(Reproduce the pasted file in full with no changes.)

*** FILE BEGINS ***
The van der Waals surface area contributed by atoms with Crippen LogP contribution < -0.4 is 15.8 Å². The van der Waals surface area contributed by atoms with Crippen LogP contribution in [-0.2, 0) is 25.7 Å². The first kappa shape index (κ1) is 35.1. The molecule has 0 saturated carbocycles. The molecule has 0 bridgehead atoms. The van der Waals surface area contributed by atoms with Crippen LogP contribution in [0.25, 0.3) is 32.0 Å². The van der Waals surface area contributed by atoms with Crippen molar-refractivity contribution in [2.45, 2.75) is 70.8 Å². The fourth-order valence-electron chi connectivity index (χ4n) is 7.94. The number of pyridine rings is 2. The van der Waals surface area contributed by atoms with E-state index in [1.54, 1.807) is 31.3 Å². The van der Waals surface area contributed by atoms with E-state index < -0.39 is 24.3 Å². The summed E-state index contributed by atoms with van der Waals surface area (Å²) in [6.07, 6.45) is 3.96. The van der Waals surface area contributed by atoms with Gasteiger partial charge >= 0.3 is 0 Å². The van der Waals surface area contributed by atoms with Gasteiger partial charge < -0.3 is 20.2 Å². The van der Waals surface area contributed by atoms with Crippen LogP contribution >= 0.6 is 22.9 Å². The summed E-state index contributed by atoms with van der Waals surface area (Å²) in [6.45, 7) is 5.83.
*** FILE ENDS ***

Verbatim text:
The van der Waals surface area contributed by atoms with Crippen LogP contribution < -0.4 is 15.8 Å². The van der Waals surface area contributed by atoms with Crippen LogP contribution in [-0.2, 0) is 25.7 Å². The first kappa shape index (κ1) is 35.1. The molecule has 0 saturated carbocycles. The molecule has 0 bridgehead atoms. The van der Waals surface area contributed by atoms with Crippen LogP contribution in [0.25, 0.3) is 32.0 Å². The van der Waals surface area contributed by atoms with Crippen molar-refractivity contribution in [2.45, 2.75) is 70.8 Å². The fourth-order valence-electron chi connectivity index (χ4n) is 7.94. The number of pyridine rings is 2. The van der Waals surface area contributed by atoms with E-state index in [1.54, 1.807) is 31.3 Å². The van der Waals surface area contributed by atoms with E-state index < -0.39 is 24.3 Å². The summed E-state index contributed by atoms with van der Waals surface area (Å²) in [6.07, 6.45) is 3.96. The van der Waals surface area contributed by atoms with Gasteiger partial charge >= 0.3 is 0 Å². The van der Waals surface area contributed by atoms with Gasteiger partial charge < -0.3 is 20.2 Å². The van der Waals surface area contributed by atoms with Crippen LogP contribution >= 0.6 is 22.9 Å². The summed E-state index contributed by atoms with van der Waals surface area (Å²) in [6.45, 7) is 5.83.